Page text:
EvenProblemSolutions

EvenProblemSolutions - Answers to even-numbered problems in...

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Answers to even-numbered problems in Mathematics for Economic Analysis Knut Sydsæter Peter Hammond
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Preface Mathematics for Economic Analysis , Prentice Hall, 1995 has been out for a long time, and over the years we have had many request for supplying solutions to the even-numbered problems. (Answers to the odd-numbered problems are given in the main text.) This manual provides answers to all the even-numbered problems in the text. These answers are taken from the old Instructors Manual which is no longer available. (In fact, some of the old answers have been extended.) For many of the more interesting and/or dif±cult problems, detailed solutions are provided. For some of the simpler problems, only the ±nal answer is presented. Appendix A in the main text reviews elementary algebra. This manual includes a Test I, designed for the students themselves to see if they need to review particular sections of Appendix A. Many students using our text will probably have some background in calculus. The accompanying Test II is designed to give information to the students about what they actually know about single variable calculus, and about what needs to be studied more closely, perhaps in Chapters 6 to 9 of the text. Oslo and Coventry, November 2010 Knut Sydsæter and Peter Hammond Contact addresses: knut.sydsater@econ.uio.no P.J.Hammond@warwick.ac.uk Version 1.0 07122010 1113 © Knut Sydsæter and Peter Hammond 2010
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CHAPTER 1 INTRODUCTION 1 Chapter 1 Introduction 1.3 2. (a) Put p/ 100 = x . Then the given expression becomes a + ax (a + ax)x = a( 1 x 2 ) , as required. (b) $2000 · 1 . 05 · 0 . 95 = $1995. (c) The result is precisely the formula in (a). (d) With the notation used in the answer to (a), a + (a = 1 x 2 ) , which is the same expression as in (a). 4. (a) F = 32 yields C = 0; C = 100 yields F = 212. (b) F = 9 5 C + 32 (c) F = 40 for C 4 . 4, F = 80 for C 26 . 7. The assertion is meaningless. 6. x = R( 1 p) S( 1 q) (p q)( 1 p , y = pS qR (p 1 p if (p 1 p 6= 0. (Use, for example, (A.39) in Section A.9.) 1.4 2. (a) Correct. (b) Incorrect. (c) Incorrect. (d) Correct. (e) Incorrect. (f) Incorrect. (“Usually” the sum of two irrationals is irrational, but not always. For example, π and π are both irrationals, but π + ( π) = 0, which is rational.) 4. (a) y 3 3 4 x (b) y> 3 2 z (c) y (m px)/q 6. | 2 · 0 3 |=|− 3 |= 3, | 2 · 1 2 3 2 2, | 2 · 7 2 3 |=| 4 4 8. (a) 3 2 x = 5o r3 2 x =− 5, so 2 x = 2o r 8. Hence x 1o r x = 4. (b) 2 x 2 (c) 1 x 3 (d) 1 / 4 x 1 (e) x> 2or x< 2 (f) 1 x 2 3, and so 1 x 3o r 3 x ≤− 1 1.5 2. (a) right, wrong (b) wrong, right (c) right, wrong (d) and both right (e) wrong (0 · 5 = 0 · 4, but 5 4), right (f) right, wrong 4. x = 2. ( x 1, 0 or 1 make the equation meaningless. Multiplying each term by the common de- nominator x(x 1 )(x + 1 ) yields (x + 1 ) 3 + (x 1 ) 3 2 x( 3 x + 1 ) = 0. Expanding and simplifying, 2 x 3 6 x 2 + 4 x = 0, or 2 2 3 x + 2 ) = 0, or 2 1 )(x 2 ) = 0. Hence, x = 2 is the only solution.) 6. (a) No solutions. (Squaring each side yields x 4 = x + 5 18 x + 5 +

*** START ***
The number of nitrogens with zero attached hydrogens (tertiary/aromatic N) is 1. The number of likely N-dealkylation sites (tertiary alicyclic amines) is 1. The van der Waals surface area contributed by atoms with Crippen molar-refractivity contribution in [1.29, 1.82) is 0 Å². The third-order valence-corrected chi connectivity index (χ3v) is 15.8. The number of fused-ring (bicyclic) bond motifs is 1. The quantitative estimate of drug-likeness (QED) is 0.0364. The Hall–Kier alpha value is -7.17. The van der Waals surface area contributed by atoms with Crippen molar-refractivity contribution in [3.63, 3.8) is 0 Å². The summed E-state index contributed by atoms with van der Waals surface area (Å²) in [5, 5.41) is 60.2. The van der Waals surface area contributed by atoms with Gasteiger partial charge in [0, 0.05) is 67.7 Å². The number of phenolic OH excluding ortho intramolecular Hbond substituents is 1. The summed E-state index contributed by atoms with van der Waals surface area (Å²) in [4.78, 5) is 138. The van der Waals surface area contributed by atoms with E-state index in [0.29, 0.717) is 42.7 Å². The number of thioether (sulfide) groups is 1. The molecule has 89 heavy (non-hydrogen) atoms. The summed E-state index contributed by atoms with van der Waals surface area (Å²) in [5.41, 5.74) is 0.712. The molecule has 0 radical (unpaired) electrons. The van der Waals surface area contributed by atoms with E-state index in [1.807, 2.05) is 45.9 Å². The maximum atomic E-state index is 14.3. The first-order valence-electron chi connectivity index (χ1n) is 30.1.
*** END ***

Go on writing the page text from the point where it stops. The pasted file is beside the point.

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EvenProblemSolutions - Answers to even-numbered problems in...

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